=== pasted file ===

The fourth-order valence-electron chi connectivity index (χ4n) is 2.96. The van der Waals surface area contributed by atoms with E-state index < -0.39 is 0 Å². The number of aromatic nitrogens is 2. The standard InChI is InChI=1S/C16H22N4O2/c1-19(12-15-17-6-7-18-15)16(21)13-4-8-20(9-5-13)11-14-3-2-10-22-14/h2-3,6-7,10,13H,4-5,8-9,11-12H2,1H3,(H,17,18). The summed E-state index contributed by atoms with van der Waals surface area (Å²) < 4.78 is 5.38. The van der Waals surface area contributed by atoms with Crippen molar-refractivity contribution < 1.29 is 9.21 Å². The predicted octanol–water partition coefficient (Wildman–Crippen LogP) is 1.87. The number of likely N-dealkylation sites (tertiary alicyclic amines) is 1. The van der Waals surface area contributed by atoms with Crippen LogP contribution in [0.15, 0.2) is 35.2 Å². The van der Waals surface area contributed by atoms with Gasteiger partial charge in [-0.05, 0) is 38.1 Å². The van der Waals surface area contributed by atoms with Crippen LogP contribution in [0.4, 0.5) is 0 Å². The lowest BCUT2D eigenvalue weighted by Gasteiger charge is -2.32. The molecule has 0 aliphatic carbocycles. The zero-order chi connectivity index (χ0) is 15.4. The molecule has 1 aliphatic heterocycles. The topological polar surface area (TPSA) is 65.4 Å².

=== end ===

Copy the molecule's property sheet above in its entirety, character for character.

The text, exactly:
The fourth-order valence-electron chi connectivity index (χ4n) is 2.96. The van der Waals surface area contributed by atoms with E-state index < -0.39 is 0 Å². The number of aromatic nitrogens is 2. The standard InChI is InChI=1S/C16H22N4O2/c1-19(12-15-17-6-7-18-15)16(21)13-4-8-20(9-5-13)11-14-3-2-10-22-14/h2-3,6-7,10,13H,4-5,8-9,11-12H2,1H3,(H,17,18). The summed E-state index contributed by atoms with van der Waals surface area (Å²) < 4.78 is 5.38. The van der Waals surface area contributed by atoms with Crippen molar-refractivity contribution < 1.29 is 9.21 Å². The predicted octanol–water partition coefficient (Wildman–Crippen LogP) is 1.87. The number of likely N-dealkylation sites (tertiary alicyclic amines) is 1. The van der Waals surface area contributed by atoms with Crippen LogP contribution in [0.15, 0.2) is 35.2 Å². The van der Waals surface area contributed by atoms with Gasteiger partial charge in [-0.05, 0) is 38.1 Å². The van der Waals surface area contributed by atoms with Crippen LogP contribution in [0.4, 0.5) is 0 Å². The lowest BCUT2D eigenvalue weighted by Gasteiger charge is -2.32. The molecule has 0 aliphatic carbocycles. The zero-order chi connectivity index (χ0) is 15.4. The molecule has 1 aliphatic heterocycles. The topological polar surface area (TPSA) is 65.4 Å².